BRATTLEBORO -- Larry Brown, a guitar player and music teacher for about 30 years, moved from Chicago to Vermont about a year and a half ago.
Brown saw that members of the Brattleboro Open Music Collective were mostly accomplished jazz musicians and thought his experience at Berklee College could be helpful for joining its ranks.
"I didn't really think they were interested," said Brown. "I took a shot and contacted them. I just gave them a little background."
He has taught composition, music theory, improvisation and more. Recently, Brown has moved toward finger-style picking on acoustic guitar as well as playing in different tunings.
The Open Music Collective is a group of musicians who share a space to rehearse, teach instruments to students and hold concerts at the Cotton Mill Studio in Brattleboro.
Open Music Collective Artistic Director Jamie McDonald told Brown to come by the studio. He was told that the Music Collective was looking to branch out and expand, so his new techniques could be put to use. In early June, Brown was asked to join.
Members of the Open Music Collective use the space provided in the Cotton Mill building to hold their lessons. Then, they contribute $5 to the group for each hourly lesson, which then mostly goes toward promoting the Open Music Collective.
"The teachers recruit their students and have space to go and teach," said Brown.
McDonald has also allowed Brown access to the administrative panel on the group's Facebook, so that he could post articles about music theory as well as information about his lessons and rates.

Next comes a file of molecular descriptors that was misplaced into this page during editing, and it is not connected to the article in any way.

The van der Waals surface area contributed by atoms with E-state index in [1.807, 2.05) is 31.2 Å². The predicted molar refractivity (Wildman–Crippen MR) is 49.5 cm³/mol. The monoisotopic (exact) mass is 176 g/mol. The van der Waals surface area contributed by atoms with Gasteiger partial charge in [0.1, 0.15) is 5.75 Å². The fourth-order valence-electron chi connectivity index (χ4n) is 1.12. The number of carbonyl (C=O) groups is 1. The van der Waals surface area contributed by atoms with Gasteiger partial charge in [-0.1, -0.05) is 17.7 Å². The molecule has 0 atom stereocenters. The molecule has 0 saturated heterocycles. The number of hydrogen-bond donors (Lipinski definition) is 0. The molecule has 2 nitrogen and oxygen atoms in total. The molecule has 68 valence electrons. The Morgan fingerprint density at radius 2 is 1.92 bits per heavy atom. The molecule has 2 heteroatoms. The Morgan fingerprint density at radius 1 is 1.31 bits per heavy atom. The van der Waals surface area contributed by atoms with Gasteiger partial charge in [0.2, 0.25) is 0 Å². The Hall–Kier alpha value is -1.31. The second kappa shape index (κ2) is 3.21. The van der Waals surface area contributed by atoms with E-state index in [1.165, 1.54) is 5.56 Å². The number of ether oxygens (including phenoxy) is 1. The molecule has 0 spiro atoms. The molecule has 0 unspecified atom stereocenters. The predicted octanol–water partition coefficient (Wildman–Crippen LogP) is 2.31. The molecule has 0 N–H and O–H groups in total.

Brown is actively seeking more students. He's averaging about 40 students a week right now. When he was living in Alabama, he had up to 73 students a week. But that was before the recession hit.
Following a decline in the amount of lessons he was giving, Brown went back to Chicago, where he grew up.
He moved to Brattleboro shortly after recording an album in Dummerston with Will Ackerman, Grammy Award-winning guitarist and producer. Ackerman's studio is named Imaginary Road Studios.
"I fell in love with Vermont," said Brown. "It's my home now."
Once he joined the collective, he hit the road, going as far as White River Junction and Montpelier to showcase his skills at different open mic events. Brown also attends open mike nights in Brattleboro, such as the Metropolis Wine Bar, where he was the featured artist early in June.
McDonald encouraged him to use those events as ways to let people know he would be teaching at the collective.
Brown has started working on a whole new batch of songs that could fill an album, he said. Although his fellow collective members are in summer camp until July 8, Brown plans to utilize a few of their musicians after it is over, when he plays a few of the new songs live.
He plans to use the performances not only to promote his own music but also the collective. McDonald will be playing upright bass. There will be a fiddle player and possibly a percussionist.
"It says, ‘Guess what? This is happening in Brattleboro,'" said Brown. "I think the important thing is getting out and getting heard. If I'm writing this music and arranging it, it'd be a good idea to go out and play this music. Then people can say, ‘Where can I learn how to do that?'"
For more information, go to the Open Music Collective Facebook page or call 802-275-5054.
Chris Mays can be reached at 802-254-2311, ext. 273, or firstname.lastname@example.org. Follow Chris on Twitter @CMaysReformer.